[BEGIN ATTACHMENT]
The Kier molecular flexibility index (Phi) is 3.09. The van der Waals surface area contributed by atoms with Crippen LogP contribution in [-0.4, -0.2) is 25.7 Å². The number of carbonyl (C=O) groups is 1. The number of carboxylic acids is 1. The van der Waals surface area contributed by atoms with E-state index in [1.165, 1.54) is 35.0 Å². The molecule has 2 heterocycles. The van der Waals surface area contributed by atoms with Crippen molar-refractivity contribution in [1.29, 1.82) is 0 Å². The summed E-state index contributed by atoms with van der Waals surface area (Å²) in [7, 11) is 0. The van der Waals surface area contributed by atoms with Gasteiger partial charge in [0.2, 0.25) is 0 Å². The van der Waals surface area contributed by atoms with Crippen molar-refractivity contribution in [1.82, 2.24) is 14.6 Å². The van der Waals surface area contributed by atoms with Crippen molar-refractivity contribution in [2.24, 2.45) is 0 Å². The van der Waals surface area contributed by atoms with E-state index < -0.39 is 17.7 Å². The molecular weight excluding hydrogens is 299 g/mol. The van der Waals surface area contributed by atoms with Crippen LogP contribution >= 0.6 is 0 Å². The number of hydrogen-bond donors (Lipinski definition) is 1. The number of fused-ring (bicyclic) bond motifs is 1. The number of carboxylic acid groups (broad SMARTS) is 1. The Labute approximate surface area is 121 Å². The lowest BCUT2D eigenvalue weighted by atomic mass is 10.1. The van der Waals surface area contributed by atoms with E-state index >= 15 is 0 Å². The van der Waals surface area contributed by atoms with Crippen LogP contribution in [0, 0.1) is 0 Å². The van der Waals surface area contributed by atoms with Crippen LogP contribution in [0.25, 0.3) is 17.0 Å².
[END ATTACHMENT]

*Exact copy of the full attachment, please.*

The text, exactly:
The Kier molecular flexibility index (Phi) is 3.09. The van der Waals surface area contributed by atoms with Crippen LogP contribution in [-0.4, -0.2) is 25.7 Å². The number of carbonyl (C=O) groups is 1. The number of carboxylic acids is 1. The van der Waals surface area contributed by atoms with E-state index in [1.165, 1.54) is 35.0 Å². The molecule has 2 heterocycles. The van der Waals surface area contributed by atoms with Crippen molar-refractivity contribution in [1.29, 1.82) is 0 Å². The summed E-state index contributed by atoms with van der Waals surface area (Å²) in [7, 11) is 0. The van der Waals surface area contributed by atoms with Gasteiger partial charge in [0.2, 0.25) is 0 Å². The van der Waals surface area contributed by atoms with Crippen molar-refractivity contribution in [1.82, 2.24) is 14.6 Å². The van der Waals surface area contributed by atoms with Crippen molar-refractivity contribution in [2.24, 2.45) is 0 Å². The van der Waals surface area contributed by atoms with E-state index < -0.39 is 17.7 Å². The molecular weight excluding hydrogens is 299 g/mol. The van der Waals surface area contributed by atoms with Crippen LogP contribution >= 0.6 is 0 Å². The number of hydrogen-bond donors (Lipinski definition) is 1. The number of fused-ring (bicyclic) bond motifs is 1. The number of carboxylic acid groups (broad SMARTS) is 1. The Labute approximate surface area is 121 Å². The lowest BCUT2D eigenvalue weighted by atomic mass is 10.1. The van der Waals surface area contributed by atoms with E-state index >= 15 is 0 Å². The van der Waals surface area contributed by atoms with Crippen LogP contribution in [0, 0.1) is 0 Å². The van der Waals surface area contributed by atoms with Crippen LogP contribution in [0.25, 0.3) is 17.0 Å².